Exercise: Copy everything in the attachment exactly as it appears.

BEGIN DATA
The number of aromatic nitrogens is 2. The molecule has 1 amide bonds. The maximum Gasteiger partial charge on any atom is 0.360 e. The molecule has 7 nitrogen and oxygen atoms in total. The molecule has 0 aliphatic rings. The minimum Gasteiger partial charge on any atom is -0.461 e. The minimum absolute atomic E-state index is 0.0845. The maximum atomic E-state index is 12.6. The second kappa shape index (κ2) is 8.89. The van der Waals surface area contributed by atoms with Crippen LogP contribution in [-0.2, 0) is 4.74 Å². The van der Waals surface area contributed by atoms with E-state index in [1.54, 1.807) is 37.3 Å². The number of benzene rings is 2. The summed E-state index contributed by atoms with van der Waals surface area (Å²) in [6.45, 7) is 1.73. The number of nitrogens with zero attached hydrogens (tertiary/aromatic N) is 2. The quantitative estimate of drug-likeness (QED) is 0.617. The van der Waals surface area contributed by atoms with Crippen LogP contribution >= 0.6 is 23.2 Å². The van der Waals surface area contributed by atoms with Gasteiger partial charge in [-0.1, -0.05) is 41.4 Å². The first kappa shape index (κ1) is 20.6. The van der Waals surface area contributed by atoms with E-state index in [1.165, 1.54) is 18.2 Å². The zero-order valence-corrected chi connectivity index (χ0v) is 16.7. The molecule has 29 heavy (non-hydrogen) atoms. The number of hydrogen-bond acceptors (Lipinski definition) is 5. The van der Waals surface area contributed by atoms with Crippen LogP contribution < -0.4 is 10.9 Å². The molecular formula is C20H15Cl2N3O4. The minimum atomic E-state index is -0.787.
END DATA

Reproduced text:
The number of aromatic nitrogens is 2. The molecule has 1 amide bonds. The maximum Gasteiger partial charge on any atom is 0.360 e. The molecule has 7 nitrogen and oxygen atoms in total. The molecule has 0 aliphatic rings. The minimum Gasteiger partial charge on any atom is -0.461 e. The minimum absolute atomic E-state index is 0.0845. The maximum atomic E-state index is 12.6. The second kappa shape index (κ2) is 8.89. The van der Waals surface area contributed by atoms with Crippen LogP contribution in [-0.2, 0) is 4.74 Å². The van der Waals surface area contributed by atoms with E-state index in [1.54, 1.807) is 37.3 Å². The number of benzene rings is 2. The summed E-state index contributed by atoms with van der Waals surface area (Å²) in [6.45, 7) is 1.73. The number of nitrogens with zero attached hydrogens (tertiary/aromatic N) is 2. The quantitative estimate of drug-likeness (QED) is 0.617. The van der Waals surface area contributed by atoms with Crippen LogP contribution >= 0.6 is 23.2 Å². The van der Waals surface area contributed by atoms with Gasteiger partial charge in [-0.1, -0.05) is 41.4 Å². The first kappa shape index (κ1) is 20.6. The van der Waals surface area contributed by atoms with E-state index in [1.165, 1.54) is 18.2 Å². The zero-order valence-corrected chi connectivity index (χ0v) is 16.7. The molecule has 29 heavy (non-hydrogen) atoms. The number of hydrogen-bond acceptors (Lipinski definition) is 5. The van der Waals surface area contributed by atoms with Crippen LogP contribution < -0.4 is 10.9 Å². The molecular formula is C20H15Cl2N3O4. The minimum atomic E-state index is -0.787.